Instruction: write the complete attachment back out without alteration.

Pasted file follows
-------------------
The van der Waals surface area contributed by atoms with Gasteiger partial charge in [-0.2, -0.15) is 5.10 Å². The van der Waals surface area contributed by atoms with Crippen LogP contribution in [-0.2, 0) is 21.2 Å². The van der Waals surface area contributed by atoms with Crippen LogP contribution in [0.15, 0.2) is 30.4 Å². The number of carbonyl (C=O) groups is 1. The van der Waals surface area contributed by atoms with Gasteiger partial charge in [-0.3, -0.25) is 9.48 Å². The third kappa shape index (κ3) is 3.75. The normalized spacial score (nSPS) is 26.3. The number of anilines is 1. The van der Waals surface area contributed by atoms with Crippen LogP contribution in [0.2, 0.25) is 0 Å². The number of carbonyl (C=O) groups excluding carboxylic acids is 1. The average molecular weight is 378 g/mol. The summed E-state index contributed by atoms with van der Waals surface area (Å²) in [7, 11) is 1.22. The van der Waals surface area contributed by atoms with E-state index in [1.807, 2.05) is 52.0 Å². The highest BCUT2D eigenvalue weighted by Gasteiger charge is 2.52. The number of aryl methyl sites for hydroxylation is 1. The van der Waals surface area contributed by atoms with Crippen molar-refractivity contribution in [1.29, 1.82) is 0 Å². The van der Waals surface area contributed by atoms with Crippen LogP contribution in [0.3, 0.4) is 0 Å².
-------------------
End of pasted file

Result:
The van der Waals surface area contributed by atoms with Gasteiger partial charge in [-0.2, -0.15) is 5.10 Å². The van der Waals surface area contributed by atoms with Crippen LogP contribution in [-0.2, 0) is 21.2 Å². The van der Waals surface area contributed by atoms with Crippen LogP contribution in [0.15, 0.2) is 30.4 Å². The number of carbonyl (C=O) groups is 1. The van der Waals surface area contributed by atoms with Gasteiger partial charge in [-0.3, -0.25) is 9.48 Å². The third kappa shape index (κ3) is 3.75. The normalized spacial score (nSPS) is 26.3. The number of anilines is 1. The van der Waals surface area contributed by atoms with Crippen LogP contribution in [0.2, 0.25) is 0 Å². The number of carbonyl (C=O) groups excluding carboxylic acids is 1. The average molecular weight is 378 g/mol. The summed E-state index contributed by atoms with van der Waals surface area (Å²) in [7, 11) is 1.22. The van der Waals surface area contributed by atoms with E-state index in [1.807, 2.05) is 52.0 Å². The highest BCUT2D eigenvalue weighted by Gasteiger charge is 2.52. The number of aryl methyl sites for hydroxylation is 1. The van der Waals surface area contributed by atoms with Crippen molar-refractivity contribution in [1.29, 1.82) is 0 Å². The van der Waals surface area contributed by atoms with Crippen LogP contribution in [0.3, 0.4) is 0 Å².